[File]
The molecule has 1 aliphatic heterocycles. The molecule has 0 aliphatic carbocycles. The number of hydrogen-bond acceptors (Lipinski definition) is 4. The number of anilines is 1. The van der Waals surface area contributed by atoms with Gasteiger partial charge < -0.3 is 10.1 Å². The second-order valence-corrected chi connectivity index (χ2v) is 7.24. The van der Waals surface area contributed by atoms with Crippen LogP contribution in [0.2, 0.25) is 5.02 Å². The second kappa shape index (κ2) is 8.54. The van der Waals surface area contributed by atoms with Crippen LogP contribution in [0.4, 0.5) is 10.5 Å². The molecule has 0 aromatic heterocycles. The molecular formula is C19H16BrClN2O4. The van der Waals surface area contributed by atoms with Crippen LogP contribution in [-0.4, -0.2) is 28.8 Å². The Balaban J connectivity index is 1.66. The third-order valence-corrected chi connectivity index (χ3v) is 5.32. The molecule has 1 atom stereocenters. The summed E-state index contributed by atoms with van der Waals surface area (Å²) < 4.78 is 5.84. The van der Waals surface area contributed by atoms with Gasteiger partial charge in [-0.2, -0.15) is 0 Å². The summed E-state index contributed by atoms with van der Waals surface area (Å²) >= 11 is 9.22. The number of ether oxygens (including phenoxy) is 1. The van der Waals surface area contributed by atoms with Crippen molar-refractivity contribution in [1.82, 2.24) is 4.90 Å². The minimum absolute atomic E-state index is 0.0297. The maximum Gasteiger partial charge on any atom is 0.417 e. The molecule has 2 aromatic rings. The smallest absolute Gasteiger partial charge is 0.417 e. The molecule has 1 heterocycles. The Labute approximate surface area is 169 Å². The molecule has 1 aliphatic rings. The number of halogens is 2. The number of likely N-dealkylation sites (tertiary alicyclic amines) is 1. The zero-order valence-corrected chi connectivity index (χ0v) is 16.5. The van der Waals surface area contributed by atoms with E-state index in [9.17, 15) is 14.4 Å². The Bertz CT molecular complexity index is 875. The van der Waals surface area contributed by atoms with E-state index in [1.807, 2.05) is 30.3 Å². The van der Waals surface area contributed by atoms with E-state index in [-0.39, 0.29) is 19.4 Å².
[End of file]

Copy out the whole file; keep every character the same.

The molecule has 1 aliphatic heterocycles. The molecule has 0 aliphatic carbocycles. The number of hydrogen-bond acceptors (Lipinski definition) is 4. The number of anilines is 1. The van der Waals surface area contributed by atoms with Gasteiger partial charge < -0.3 is 10.1 Å². The second-order valence-corrected chi connectivity index (χ2v) is 7.24. The van der Waals surface area contributed by atoms with Crippen LogP contribution in [0.2, 0.25) is 5.02 Å². The second kappa shape index (κ2) is 8.54. The van der Waals surface area contributed by atoms with Crippen LogP contribution in [0.4, 0.5) is 10.5 Å². The molecule has 0 aromatic heterocycles. The molecular formula is C19H16BrClN2O4. The van der Waals surface area contributed by atoms with Crippen LogP contribution in [-0.4, -0.2) is 28.8 Å². The Balaban J connectivity index is 1.66. The third-order valence-corrected chi connectivity index (χ3v) is 5.32. The molecule has 1 atom stereocenters. The summed E-state index contributed by atoms with van der Waals surface area (Å²) < 4.78 is 5.84. The van der Waals surface area contributed by atoms with Gasteiger partial charge in [-0.2, -0.15) is 0 Å². The summed E-state index contributed by atoms with van der Waals surface area (Å²) >= 11 is 9.22. The number of ether oxygens (including phenoxy) is 1. The van der Waals surface area contributed by atoms with Crippen molar-refractivity contribution in [1.82, 2.24) is 4.90 Å². The minimum absolute atomic E-state index is 0.0297. The maximum Gasteiger partial charge on any atom is 0.417 e. The molecule has 2 aromatic rings. The smallest absolute Gasteiger partial charge is 0.417 e. The molecule has 1 heterocycles. The Labute approximate surface area is 169 Å². The molecule has 1 aliphatic rings. The number of halogens is 2. The number of likely N-dealkylation sites (tertiary alicyclic amines) is 1. The zero-order valence-corrected chi connectivity index (χ0v) is 16.5. The van der Waals surface area contributed by atoms with E-state index in [9.17, 15) is 14.4 Å². The Bertz CT molecular complexity index is 875. The van der Waals surface area contributed by atoms with E-state index in [1.807, 2.05) is 30.3 Å². The van der Waals surface area contributed by atoms with E-state index in [-0.39, 0.29) is 19.4 Å².